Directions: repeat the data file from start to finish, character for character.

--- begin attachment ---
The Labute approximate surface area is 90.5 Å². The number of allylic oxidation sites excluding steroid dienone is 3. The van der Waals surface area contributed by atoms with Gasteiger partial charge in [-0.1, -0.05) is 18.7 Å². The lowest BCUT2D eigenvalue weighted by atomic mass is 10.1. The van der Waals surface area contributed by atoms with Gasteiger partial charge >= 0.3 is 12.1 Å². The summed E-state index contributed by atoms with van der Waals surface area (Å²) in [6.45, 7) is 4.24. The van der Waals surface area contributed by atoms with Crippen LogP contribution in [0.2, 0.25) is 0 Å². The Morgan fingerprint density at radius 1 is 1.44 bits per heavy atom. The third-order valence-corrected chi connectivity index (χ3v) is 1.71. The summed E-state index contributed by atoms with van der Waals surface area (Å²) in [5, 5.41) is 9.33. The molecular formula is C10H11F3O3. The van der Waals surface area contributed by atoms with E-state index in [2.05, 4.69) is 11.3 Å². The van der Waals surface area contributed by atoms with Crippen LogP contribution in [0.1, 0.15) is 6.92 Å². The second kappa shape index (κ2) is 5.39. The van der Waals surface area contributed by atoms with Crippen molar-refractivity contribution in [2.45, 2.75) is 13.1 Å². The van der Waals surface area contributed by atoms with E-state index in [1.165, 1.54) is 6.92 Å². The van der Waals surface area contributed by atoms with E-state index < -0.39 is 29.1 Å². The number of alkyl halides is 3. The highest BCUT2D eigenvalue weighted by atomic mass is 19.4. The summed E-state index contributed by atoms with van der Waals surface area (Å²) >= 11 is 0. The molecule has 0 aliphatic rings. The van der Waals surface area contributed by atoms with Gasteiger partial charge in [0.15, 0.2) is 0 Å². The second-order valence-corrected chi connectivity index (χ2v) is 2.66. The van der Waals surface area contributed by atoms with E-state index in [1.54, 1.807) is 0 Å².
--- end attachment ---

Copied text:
The Labute approximate surface area is 90.5 Å². The number of allylic oxidation sites excluding steroid dienone is 3. The van der Waals surface area contributed by atoms with Gasteiger partial charge in [-0.1, -0.05) is 18.7 Å². The lowest BCUT2D eigenvalue weighted by atomic mass is 10.1. The van der Waals surface area contributed by atoms with Gasteiger partial charge >= 0.3 is 12.1 Å². The summed E-state index contributed by atoms with van der Waals surface area (Å²) in [6.45, 7) is 4.24. The van der Waals surface area contributed by atoms with Crippen LogP contribution in [0.2, 0.25) is 0 Å². The Morgan fingerprint density at radius 1 is 1.44 bits per heavy atom. The third-order valence-corrected chi connectivity index (χ3v) is 1.71. The summed E-state index contributed by atoms with van der Waals surface area (Å²) in [5, 5.41) is 9.33. The molecular formula is C10H11F3O3. The van der Waals surface area contributed by atoms with E-state index in [2.05, 4.69) is 11.3 Å². The van der Waals surface area contributed by atoms with Crippen LogP contribution in [0.1, 0.15) is 6.92 Å². The second kappa shape index (κ2) is 5.39. The van der Waals surface area contributed by atoms with Crippen molar-refractivity contribution in [2.45, 2.75) is 13.1 Å². The van der Waals surface area contributed by atoms with E-state index in [1.165, 1.54) is 6.92 Å². The van der Waals surface area contributed by atoms with E-state index < -0.39 is 29.1 Å². The number of alkyl halides is 3. The highest BCUT2D eigenvalue weighted by atomic mass is 19.4. The summed E-state index contributed by atoms with van der Waals surface area (Å²) >= 11 is 0. The molecule has 0 aliphatic rings. The van der Waals surface area contributed by atoms with Gasteiger partial charge in [0.15, 0.2) is 0 Å². The second-order valence-corrected chi connectivity index (χ2v) is 2.66. The van der Waals surface area contributed by atoms with E-state index in [1.54, 1.807) is 0 Å².